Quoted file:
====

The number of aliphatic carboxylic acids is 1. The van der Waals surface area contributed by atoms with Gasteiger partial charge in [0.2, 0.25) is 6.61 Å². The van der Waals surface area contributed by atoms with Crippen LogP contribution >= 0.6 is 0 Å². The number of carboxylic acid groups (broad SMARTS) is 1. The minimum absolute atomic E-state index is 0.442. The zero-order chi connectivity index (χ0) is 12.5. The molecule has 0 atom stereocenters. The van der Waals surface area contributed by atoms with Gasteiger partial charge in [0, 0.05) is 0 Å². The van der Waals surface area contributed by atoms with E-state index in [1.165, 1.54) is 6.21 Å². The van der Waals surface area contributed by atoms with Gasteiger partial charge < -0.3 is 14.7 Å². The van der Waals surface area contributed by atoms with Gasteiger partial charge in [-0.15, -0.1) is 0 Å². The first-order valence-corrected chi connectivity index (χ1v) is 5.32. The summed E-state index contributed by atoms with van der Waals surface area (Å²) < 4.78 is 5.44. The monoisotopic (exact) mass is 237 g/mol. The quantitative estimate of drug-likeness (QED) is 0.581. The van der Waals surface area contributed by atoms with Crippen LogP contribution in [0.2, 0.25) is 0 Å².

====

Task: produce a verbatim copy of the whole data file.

The number of aliphatic carboxylic acids is 1. The van der Waals surface area contributed by atoms with Gasteiger partial charge in [0.2, 0.25) is 6.61 Å². The van der Waals surface area contributed by atoms with Crippen LogP contribution >= 0.6 is 0 Å². The number of carboxylic acid groups (broad SMARTS) is 1. The minimum absolute atomic E-state index is 0.442. The zero-order chi connectivity index (χ0) is 12.5. The molecule has 0 atom stereocenters. The van der Waals surface area contributed by atoms with Gasteiger partial charge in [0, 0.05) is 0 Å². The van der Waals surface area contributed by atoms with E-state index in [1.165, 1.54) is 6.21 Å². The van der Waals surface area contributed by atoms with Gasteiger partial charge < -0.3 is 14.7 Å². The van der Waals surface area contributed by atoms with Gasteiger partial charge in [-0.15, -0.1) is 0 Å². The first-order valence-corrected chi connectivity index (χ1v) is 5.32. The summed E-state index contributed by atoms with van der Waals surface area (Å²) < 4.78 is 5.44. The monoisotopic (exact) mass is 237 g/mol. The quantitative estimate of drug-likeness (QED) is 0.581. The van der Waals surface area contributed by atoms with Crippen LogP contribution in [0.2, 0.25) is 0 Å².